A glorious performance of sumptuous demeanor and satisfying execution.
* RACHMANINOV: Symphony No. 2 in e, Op. 27; LIADOV: The Enchanted Lake – Bergen PO/ Andrew Litton – BIS multichannel SACD 2071, 70:54 [Distr. by Naxos] *****:
I’ve always thought Rachmaninov the true Russian composer; something about his melodies and rich textures bespeak an authenticity that Tchaikovsky, normally considered the echt Russian composer, seems to lack. Not that the latter, easily the greater artist, was insincere. Simply that Rachmaninov’s Slavic soul was not as fettered with the cosmopolitan utterances of the internationalist Tchaikovsky.
Yet in the realm of the symphony, vitally important in Russia at the time, Rachmaninov was woefully behind his elder. After a horrid 1897 premiere of the First Symphony, his confidence, never great to begin with, waned severely. Only in 1907 did he let on that he had completed a new second symphony, and that he was concerned about it. Because of his experiences with the First, he conducted the first performances of the Second Symphony in 1908, making only minor changes afterward for balance and texture. Later on critics inspired him to sanction ill-considered cuts to the piece that only eliminated about ten minutes of total time, yet severely distorted the work’s expanded and brilliantly long-breathed structure. It’s now a repertory staple, and the recipient of many recordings.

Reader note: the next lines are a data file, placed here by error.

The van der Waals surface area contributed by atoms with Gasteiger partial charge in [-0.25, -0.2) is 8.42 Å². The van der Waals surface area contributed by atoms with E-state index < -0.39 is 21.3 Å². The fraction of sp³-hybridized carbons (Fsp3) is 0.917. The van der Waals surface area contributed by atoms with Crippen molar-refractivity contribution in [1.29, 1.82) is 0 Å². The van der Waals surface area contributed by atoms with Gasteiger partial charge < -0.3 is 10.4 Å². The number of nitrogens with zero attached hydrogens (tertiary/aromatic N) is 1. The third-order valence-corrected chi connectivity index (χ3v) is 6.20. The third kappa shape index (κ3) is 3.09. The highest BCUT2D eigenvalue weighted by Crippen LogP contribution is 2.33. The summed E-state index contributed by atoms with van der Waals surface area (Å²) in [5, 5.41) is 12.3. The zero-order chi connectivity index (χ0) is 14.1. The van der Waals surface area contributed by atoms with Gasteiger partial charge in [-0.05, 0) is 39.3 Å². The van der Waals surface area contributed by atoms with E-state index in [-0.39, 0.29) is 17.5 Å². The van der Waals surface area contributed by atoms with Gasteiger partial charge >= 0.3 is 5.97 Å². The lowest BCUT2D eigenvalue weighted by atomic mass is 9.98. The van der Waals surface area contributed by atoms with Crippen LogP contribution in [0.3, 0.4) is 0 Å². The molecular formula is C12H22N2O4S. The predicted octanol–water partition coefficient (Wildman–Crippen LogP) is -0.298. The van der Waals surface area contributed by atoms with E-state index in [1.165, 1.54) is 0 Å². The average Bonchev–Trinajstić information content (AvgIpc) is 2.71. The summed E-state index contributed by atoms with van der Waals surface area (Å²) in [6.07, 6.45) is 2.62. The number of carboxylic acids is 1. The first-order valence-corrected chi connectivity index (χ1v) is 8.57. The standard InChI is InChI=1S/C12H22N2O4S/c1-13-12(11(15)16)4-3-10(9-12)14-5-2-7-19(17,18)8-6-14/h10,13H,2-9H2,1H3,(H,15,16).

This new one by Litton, the swansong of his tenure with the Bergen Philharmonic, is simply superb in every way. Litton has evolved into one of the finest conductors in the world, and his way with the long-drawn-out and never-ending melodies, fluctuating and yeasty harmonies, and the composer’s subtle and full-throttled dynamic range are as fine as any I have heard. I will admit that I still have a soft spot for the gloriously expansive and beautifully crafted performance by Ashkenazy and the Concertgebouw on London (and in stunning sound), but I think in the future when I want to hear this work, this is the recording I will turn to.
Liadov’s little jewel The Enchanted Lake, an atmospheric and lovely piece by a composer who was intimidated by his contemporaries, provides a nice cooling-down period after the intensity and engrossing emotions of the Rachmaninov. BIS’s sound is outstanding, the multichannel splendor adding to this electric reading.
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